I am sad to say my uncle died this week.
Paul E. Hayward Sr.
December 29, 2009
There were many things I didn’t know about him:
The biggest thing I didn’t know about him was ~ He was a World War II Veteran with the US Navy. I was so surprised and proud when I read this……I had know idea.
The one thing I do know is how my cousins feel tonight and I can only imagine how my Aunt Ann, his wife of 58 years must feel.
I don’t know who actually reads this little blog,
You are all in our thoughts and prays here in South Carolina.
We know how you feel. We know your pain and we are very sorry for you all.
To my Aunt and all my Hayward cousins, I want to tell you ALL how very sorry I am for the loss of your father. I also want to tell you all; We heard of the great care you gave him in his last days. Hold on to that and each other…For these are the days strong families shine.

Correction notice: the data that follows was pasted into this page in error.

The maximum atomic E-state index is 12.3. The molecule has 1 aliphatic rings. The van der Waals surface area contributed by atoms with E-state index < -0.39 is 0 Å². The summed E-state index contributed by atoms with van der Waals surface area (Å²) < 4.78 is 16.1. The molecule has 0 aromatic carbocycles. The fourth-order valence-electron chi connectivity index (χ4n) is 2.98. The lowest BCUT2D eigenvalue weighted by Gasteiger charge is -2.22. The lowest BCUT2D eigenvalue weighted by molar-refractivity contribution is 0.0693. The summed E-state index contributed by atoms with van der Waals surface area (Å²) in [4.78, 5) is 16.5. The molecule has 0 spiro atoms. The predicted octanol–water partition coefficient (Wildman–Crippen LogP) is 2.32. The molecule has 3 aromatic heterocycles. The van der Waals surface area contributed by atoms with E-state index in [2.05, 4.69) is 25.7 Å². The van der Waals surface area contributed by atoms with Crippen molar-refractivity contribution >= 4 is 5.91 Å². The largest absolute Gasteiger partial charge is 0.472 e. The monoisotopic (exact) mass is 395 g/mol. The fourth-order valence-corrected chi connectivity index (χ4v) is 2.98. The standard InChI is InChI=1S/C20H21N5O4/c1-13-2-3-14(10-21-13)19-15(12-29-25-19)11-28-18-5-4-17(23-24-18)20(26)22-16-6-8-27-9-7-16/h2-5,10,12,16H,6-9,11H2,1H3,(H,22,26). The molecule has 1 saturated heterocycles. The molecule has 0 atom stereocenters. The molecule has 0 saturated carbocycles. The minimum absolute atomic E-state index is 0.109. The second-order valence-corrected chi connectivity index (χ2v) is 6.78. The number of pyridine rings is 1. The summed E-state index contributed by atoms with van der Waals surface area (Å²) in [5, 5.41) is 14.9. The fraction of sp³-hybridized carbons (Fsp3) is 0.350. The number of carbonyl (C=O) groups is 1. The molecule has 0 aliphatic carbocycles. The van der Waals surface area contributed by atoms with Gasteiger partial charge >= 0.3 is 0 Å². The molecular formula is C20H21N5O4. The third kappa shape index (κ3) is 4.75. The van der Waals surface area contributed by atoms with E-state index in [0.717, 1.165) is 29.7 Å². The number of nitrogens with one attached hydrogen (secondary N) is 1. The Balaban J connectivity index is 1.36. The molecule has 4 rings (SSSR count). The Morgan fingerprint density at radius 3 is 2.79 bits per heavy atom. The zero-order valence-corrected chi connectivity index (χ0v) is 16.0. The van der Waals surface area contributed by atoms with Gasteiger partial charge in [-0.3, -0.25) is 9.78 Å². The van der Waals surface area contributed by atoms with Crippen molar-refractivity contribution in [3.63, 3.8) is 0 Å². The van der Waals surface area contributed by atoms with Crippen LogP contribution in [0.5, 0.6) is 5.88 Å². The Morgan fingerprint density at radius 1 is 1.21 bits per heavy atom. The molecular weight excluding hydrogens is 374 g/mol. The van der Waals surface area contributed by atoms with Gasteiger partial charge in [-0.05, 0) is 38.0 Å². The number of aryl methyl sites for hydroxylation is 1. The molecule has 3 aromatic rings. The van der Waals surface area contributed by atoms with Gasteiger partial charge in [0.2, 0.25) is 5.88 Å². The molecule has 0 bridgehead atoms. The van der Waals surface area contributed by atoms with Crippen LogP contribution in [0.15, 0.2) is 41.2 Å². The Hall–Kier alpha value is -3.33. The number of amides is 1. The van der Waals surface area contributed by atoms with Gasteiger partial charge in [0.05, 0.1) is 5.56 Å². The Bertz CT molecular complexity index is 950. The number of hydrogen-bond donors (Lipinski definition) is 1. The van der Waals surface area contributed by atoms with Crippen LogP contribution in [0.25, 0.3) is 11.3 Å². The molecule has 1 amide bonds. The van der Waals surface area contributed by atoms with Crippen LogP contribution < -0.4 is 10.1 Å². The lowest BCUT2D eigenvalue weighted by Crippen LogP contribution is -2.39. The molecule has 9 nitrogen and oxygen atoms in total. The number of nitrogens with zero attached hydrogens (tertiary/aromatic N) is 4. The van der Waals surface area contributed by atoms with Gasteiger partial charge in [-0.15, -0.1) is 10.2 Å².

Much Love, Lisa
I have started this post 100 times. Maybe I have even started it a thousand times if you count the times I have started it in my mind: I just can’t seem to get the words down.
This…….is taking me so long.
It has been 8 days now since my father passed away. Passed away…..That sounds so strange to say….8 days almost seems like a 8 hundred years and then again it seems like 8 seconds …I just can’t believe he is gone. I can’t believe I won’t talk to him again or see his smiling face. Losing him is such a great loss for all of us. I just don’t know how we are going to move forward…..But we will…Because we have too.
That is the way it is done.
There are so many things I want to tell you about him but I just can’t get my thoughts together enough to write them out: